Some bitterness, not everyone can taste it.
Some bitterness, not everyone can taste it.
Can you taste the bitterness of kale?

it tastes bitter, and not everyone can taste it.

in 1931, chemist Arthur Fox (Arthur Fox) accidentally discovered this. At the time, he was experimenting with a compound called phenylthiourea (PTC), which accidentally let the fine powder float into the air. The colleague next to him complained that he felt the bitterness from the inhaled powder, but Fox himself didn't know it (he should have been exposed to more doses if he was standing closer). He then conducted a test among his relatives and friends and found that not everyone could taste the bitterness.

after that, more and more studies have found that there are considerable differences in people's feelings of bitterness. Some people are "taste blind" who are very slow to it, relatively more people have moderate sensory ability, while a small number of people are very sensitive to the bitterness.

people have conducted various taste experiments with phenylthiourea and a similar bitter substance propylthiouracil (PROP) (the latter is now used because it is safer). It was found that this difference in bitterness perception was common and was clearly related to genetic differences. Overall, about 70% of people are easy to taste the bitterness of this substance, and the remaining 30% are "taste blind" of this bitter taste. However, this is actually a very rough figure, and there are many differences in this proportion among different groups of people. These taste differences are related to the genetic differences of bitter taste receptor TAS2R38. Of course, taste sensitivity is also affected by acquired factors, such as smoking.

neither of the two substances mentioned above has much to do with people's lives, but there is another class of substances (and their degradation products) that have a similar bitter chemical structure. These substances are glucosinolates (Glucosinolates), which are found in vegetables such as broccoli, cabbage and Brussels sprouts, and are closely related to people's lives this time. People show similar differences in taste perception on these vegetables. Some studies have found that people who are sensitive in the bitterness tests of PTC and PROP are also more likely to feel the bitterness of vegetables, which also affects people's food choices.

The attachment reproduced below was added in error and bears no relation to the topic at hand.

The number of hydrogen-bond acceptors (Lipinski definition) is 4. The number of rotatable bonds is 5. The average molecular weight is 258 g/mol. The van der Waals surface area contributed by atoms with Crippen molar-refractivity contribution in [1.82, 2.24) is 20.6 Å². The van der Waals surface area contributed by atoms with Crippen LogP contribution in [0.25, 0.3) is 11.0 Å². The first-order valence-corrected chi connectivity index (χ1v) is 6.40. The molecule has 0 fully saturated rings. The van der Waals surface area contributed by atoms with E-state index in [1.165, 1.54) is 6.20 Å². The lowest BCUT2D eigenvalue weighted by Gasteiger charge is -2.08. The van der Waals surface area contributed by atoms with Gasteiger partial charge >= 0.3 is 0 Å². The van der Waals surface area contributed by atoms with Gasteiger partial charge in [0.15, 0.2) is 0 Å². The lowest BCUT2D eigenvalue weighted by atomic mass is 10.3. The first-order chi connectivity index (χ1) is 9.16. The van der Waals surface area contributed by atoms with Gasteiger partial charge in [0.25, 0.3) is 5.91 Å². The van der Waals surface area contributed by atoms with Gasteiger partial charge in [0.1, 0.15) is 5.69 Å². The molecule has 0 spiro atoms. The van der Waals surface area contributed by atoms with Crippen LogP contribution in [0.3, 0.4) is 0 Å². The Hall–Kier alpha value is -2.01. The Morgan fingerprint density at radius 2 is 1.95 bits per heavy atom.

(glucosinolates in vegetables)

in the natural environment, bitterness sensitivity is protective and can help us avoid some toxic substances. Today, when you only eat cultivated vegetables every day and are not easily poisoned, being highly sensitive to bitterness is not necessarily a good thing for your health: such people may eat less food or need more sugar to cover up the bitterness of the food.

do you find these vegetables bitter? I don't seem to feel it. I think Brussels sprouts are especially delicious. The cover is very delicious Brussels sprouts.

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PS: it seems that many discoveries in the early years began with laboratory hand slips /accidents.


read more: is there really such a thing as "opening taste buds"? Read the original text to learn more about taste.